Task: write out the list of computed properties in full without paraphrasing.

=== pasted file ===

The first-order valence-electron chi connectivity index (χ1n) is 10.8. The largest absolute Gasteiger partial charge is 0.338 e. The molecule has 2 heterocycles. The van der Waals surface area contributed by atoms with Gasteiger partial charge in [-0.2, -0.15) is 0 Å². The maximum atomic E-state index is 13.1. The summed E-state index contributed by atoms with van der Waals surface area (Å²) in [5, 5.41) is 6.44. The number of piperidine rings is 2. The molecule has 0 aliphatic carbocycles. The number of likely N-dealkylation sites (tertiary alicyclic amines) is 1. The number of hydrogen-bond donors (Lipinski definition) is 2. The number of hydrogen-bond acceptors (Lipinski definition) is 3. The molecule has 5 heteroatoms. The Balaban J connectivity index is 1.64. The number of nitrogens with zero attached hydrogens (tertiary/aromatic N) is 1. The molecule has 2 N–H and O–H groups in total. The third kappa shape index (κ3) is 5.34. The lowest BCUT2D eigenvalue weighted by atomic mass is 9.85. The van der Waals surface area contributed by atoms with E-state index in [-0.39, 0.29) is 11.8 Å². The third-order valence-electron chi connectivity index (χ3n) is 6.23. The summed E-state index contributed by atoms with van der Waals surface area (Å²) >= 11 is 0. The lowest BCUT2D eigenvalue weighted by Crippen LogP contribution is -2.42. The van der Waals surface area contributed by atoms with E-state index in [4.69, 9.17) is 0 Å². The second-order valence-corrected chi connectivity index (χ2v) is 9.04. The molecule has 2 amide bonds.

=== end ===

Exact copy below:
The first-order valence-electron chi connectivity index (χ1n) is 10.8. The largest absolute Gasteiger partial charge is 0.338 e. The molecule has 2 heterocycles. The van der Waals surface area contributed by atoms with Gasteiger partial charge in [-0.2, -0.15) is 0 Å². The maximum atomic E-state index is 13.1. The summed E-state index contributed by atoms with van der Waals surface area (Å²) in [5, 5.41) is 6.44. The number of piperidine rings is 2. The molecule has 0 aliphatic carbocycles. The number of likely N-dealkylation sites (tertiary alicyclic amines) is 1. The number of hydrogen-bond donors (Lipinski definition) is 2. The number of hydrogen-bond acceptors (Lipinski definition) is 3. The molecule has 5 heteroatoms. The Balaban J connectivity index is 1.64. The number of nitrogens with zero attached hydrogens (tertiary/aromatic N) is 1. The molecule has 2 N–H and O–H groups in total. The third kappa shape index (κ3) is 5.34. The lowest BCUT2D eigenvalue weighted by atomic mass is 9.85. The van der Waals surface area contributed by atoms with E-state index in [-0.39, 0.29) is 11.8 Å². The third-order valence-electron chi connectivity index (χ3n) is 6.23. The summed E-state index contributed by atoms with van der Waals surface area (Å²) >= 11 is 0. The lowest BCUT2D eigenvalue weighted by Crippen LogP contribution is -2.42. The van der Waals surface area contributed by atoms with E-state index in [4.69, 9.17) is 0 Å². The second-order valence-corrected chi connectivity index (χ2v) is 9.04. The molecule has 2 amide bonds.